After exploring Tenerife and the Canary Islands, North set her sights on east Asia where she painted temples and tumbling wisteria framing Mount Fuji in Japan, misty forests and brightly coloured pitcher plants in Borneo, plump fruits, butterflies and volcanoes in Java, and orchids, palms and beach scenes in Sri Lanka. She was so intrepid that she discovered species of plants that were new to science, some of which are named after her. For example, the Bornean pitcher plant she documented in her art is called Nepenthes northiana, or Miss North’s pitcher plant in honour of her. Every one of her paintings captures the lusciousness and life that each country possess. Should you travel to Asia, you will always be transported back by the sight of one of her pieces, and as you scale the steep-sided volcanoes of Indonesia, savour the scent of wisteria in Japan or battle through the undergrowth on various forest trails, your admiration for her will grow – she undertook it all in corseted dresses with thick, heavy skirts.
Her next major expedition took Marianne to India, where she spent a year travelling around the country documenting everything from unique angles of the Taj Mahal seen through a gap in verdant foliage, to lakeside temples and ruined forts, to her usual detailed landscapes and intricate portraits of flowers. Wander through the gardens around the pearly white Taj Mahal in Agra and you may just manage to capture a sense of the magic excitement that kept North travelling for as long as she did.
On returning from India in 1879, North wrote to the Director of the Royal Botanical Gardens of Kew offering to donate all her works as well as providing the funds for a building to house them. He accepted, and work began on building the gallery that you can still explore today. With everything underway she set off on her travels again, visiting Borneo, Australia, New Zealand and California on the recommendation of none other than Charles Darwin. He loved the work that she returned with and complimented her on their vividness. Her final trips were to South Africa, the Seychelles and Chile where she painted the striking silhouettes of monkey puzzle trees. When she returned to England, she retired to Gloucestershire and penned her memoirs – Recollections of a Happy Life – before dying at the age of 59, her body prematurely tired from over 20 years of hard travel.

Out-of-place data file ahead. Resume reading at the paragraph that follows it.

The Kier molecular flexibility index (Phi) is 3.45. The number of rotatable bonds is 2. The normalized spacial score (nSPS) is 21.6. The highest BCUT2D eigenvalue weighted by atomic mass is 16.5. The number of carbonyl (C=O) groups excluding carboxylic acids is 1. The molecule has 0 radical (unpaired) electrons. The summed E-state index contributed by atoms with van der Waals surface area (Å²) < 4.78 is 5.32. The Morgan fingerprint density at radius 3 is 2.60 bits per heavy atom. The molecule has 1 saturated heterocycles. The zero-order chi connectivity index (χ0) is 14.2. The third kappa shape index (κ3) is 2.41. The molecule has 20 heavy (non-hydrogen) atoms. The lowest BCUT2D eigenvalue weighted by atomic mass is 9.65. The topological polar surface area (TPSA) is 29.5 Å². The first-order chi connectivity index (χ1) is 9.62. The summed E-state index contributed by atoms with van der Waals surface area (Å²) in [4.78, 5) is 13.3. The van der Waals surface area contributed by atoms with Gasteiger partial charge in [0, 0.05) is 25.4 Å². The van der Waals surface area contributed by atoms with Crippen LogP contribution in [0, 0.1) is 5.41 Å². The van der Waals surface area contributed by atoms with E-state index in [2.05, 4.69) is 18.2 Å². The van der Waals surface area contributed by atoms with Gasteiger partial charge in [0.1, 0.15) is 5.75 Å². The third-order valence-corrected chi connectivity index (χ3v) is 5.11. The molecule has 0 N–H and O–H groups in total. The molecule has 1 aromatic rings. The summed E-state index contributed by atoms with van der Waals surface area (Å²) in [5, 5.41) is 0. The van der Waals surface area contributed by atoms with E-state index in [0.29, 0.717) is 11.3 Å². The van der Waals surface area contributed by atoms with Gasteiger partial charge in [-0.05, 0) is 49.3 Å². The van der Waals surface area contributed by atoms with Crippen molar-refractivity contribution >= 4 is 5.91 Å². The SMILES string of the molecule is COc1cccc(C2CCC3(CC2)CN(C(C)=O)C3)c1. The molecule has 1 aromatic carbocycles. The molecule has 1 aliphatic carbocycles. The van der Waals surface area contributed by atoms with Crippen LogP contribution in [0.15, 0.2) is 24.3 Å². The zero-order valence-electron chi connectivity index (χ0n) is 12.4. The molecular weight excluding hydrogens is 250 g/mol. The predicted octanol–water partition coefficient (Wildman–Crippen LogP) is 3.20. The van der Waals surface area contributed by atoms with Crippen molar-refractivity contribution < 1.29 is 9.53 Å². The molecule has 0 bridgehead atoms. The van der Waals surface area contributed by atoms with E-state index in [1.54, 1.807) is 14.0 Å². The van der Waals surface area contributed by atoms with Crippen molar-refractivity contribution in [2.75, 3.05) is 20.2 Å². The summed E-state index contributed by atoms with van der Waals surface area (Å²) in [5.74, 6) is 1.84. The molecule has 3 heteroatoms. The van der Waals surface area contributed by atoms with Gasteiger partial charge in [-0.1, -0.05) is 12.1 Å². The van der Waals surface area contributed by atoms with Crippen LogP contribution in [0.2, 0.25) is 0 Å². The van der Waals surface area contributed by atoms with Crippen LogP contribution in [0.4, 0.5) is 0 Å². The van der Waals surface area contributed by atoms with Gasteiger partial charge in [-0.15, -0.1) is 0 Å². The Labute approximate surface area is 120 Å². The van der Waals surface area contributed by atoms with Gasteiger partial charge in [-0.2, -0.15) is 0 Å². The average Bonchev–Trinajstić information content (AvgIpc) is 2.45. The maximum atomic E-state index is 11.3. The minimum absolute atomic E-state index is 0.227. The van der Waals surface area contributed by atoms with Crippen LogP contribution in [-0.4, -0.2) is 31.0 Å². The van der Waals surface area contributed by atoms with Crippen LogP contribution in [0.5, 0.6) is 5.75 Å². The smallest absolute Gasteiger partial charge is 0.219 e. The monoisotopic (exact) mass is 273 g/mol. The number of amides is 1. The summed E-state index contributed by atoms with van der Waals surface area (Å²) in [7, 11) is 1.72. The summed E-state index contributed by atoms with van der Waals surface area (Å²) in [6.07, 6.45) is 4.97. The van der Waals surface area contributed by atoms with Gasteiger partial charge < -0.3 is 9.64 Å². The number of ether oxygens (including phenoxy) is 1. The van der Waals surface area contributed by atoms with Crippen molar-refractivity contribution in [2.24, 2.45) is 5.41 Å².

Marianne North was in many ways a woman ahead of her time. Whilst her love of painting flowers was perfectly suited to a Victorian lady, her determination to paint them in their natural environment and bring home her art as a study rather then a severed specimen, set her apart from the rest of society, and is still inspiring others today.
Make it happen
If Marianne North’s sense of adventure and love of the fabulous plants to be found across the world has inspired you, then our local experts can help. Whether you want to explore, Borneo, Brazil, Chile, India, Sri Lanka, Japan, South Africa or Indonesia, we have carefully chosen expert local agencies who can plan your perfect tailor-made trip. Let them know about your interests – whether that’s botany, art or anything in between – and they will get to work on your bespoke holiday. To speak to someone in the TravelLocal office, please call +44 (0) 117 325 7898.